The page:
This book hits on both of those and combines them wonderfully. Good beers have much more complexity and depth of flavor than any wine can. Pages can include limited notes and highlighting, and the copy can include previous owner inscriptions. I thought the book was a bit Brooklyn Brewery-centric, but this is liberty granted when the author is its brewmaster. Most of the book is a lovefest with Euro beers, almost all of which I really cannot stand Flemish oud bruins are an exception , but for those who do like them, the book will give you some good, albeit dated, tips. And some of the beer descriptions were similarly steeped in history rather than descriptions and processes. Yet most people are only familiar with the mass-market variety.
He definitely knows he is preaching to the choir, but effuses there is no other word for it about the perfection of every food-beer pairing with a fervent zeal that is impressive and genuine but also a bit comical after a couple hundred pages of it. If you don't, keep this in mind for the beer-lover on your next gift list. If you're not a huge fan of beer, I recommend initially reading it quickly. This book really stepped up my appreciation for beer and proper pairings with food. Garrett, along with photographer Denton Tillman, traveled throughout Europe visiting fellow brewmasters to trace the beers of the world to their sources. Some of the cuisine choices literally run the gamut but not entirely a bad thing.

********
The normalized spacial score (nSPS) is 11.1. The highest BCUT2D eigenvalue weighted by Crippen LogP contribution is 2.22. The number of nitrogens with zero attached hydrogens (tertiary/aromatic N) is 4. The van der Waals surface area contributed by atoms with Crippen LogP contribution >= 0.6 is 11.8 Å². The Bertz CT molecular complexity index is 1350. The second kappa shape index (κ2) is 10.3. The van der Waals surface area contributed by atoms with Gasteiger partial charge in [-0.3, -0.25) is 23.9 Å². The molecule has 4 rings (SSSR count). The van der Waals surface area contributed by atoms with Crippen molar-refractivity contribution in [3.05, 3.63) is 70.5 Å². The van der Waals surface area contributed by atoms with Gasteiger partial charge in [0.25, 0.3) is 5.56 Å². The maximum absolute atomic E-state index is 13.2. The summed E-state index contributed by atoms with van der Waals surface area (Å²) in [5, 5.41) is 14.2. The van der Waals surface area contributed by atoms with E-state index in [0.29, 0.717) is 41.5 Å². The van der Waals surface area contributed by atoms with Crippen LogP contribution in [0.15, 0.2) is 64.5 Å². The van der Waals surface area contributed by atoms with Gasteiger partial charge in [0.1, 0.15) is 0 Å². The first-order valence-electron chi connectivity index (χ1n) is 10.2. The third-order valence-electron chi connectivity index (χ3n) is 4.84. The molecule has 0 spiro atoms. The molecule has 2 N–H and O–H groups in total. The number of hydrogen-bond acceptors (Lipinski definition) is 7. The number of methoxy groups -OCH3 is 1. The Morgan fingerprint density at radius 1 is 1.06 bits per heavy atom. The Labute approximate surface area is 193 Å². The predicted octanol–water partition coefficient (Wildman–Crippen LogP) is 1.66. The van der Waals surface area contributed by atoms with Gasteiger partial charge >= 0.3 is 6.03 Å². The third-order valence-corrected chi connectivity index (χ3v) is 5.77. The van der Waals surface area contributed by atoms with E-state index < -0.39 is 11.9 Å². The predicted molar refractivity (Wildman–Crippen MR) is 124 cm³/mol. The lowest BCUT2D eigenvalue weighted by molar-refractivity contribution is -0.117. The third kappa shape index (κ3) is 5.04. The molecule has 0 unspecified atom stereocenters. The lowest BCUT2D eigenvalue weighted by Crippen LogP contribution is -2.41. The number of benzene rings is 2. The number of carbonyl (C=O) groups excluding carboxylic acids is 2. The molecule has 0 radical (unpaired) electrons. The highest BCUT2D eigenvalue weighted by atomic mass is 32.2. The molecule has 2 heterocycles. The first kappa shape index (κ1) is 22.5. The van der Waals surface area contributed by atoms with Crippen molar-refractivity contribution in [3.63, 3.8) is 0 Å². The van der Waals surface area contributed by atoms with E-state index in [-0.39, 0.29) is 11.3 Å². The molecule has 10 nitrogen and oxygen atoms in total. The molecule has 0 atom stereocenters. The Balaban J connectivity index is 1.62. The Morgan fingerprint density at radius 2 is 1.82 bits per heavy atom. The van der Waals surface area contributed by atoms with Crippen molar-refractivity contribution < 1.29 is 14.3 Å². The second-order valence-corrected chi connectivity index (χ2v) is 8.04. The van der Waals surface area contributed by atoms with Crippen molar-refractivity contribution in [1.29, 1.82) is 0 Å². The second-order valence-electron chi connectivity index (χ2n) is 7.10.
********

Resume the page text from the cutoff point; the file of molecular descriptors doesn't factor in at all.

From his constant defensiveness of beer's food- friendliness, it seems that Garret has spent many hours of his life arguing with wine lovers over the merits of beer, which is fine, but I don't need him to claim that bee My feelings for this book are a bit mixed. My only issue with it was the non-stop digs at wine and pairing wine with food. Sadly, I have never had the opportunity to travel much in Belgium but I have had some of their marvellous beers. One can learn a great deal about the various styles of beer and the cultures from which they came. This last point is a crucial one. I wasn't keen on his treatment of American beers, though he wasn't unkind - just not as ebullient as he was for the lagers and.
If you haven't had good wine with good food before, you might walk away thinking that the best wine pairings to most foods are just okay, and that there are only a few great pairings. It's been a joy to share Oliver's passion. Большинство страниц без повреждений, с незначительным количеством загибов или надрывов и подчеркиваний карандашом, без выделений в тексте и надписей на полях. Covers most everything you would want to know. To use a beer analogy, it's malt-forward, with insufficient hops to keep it from becoming cloying. The Brewmaster's Table falls into some of the same patterns, it just happens to do them better than the others.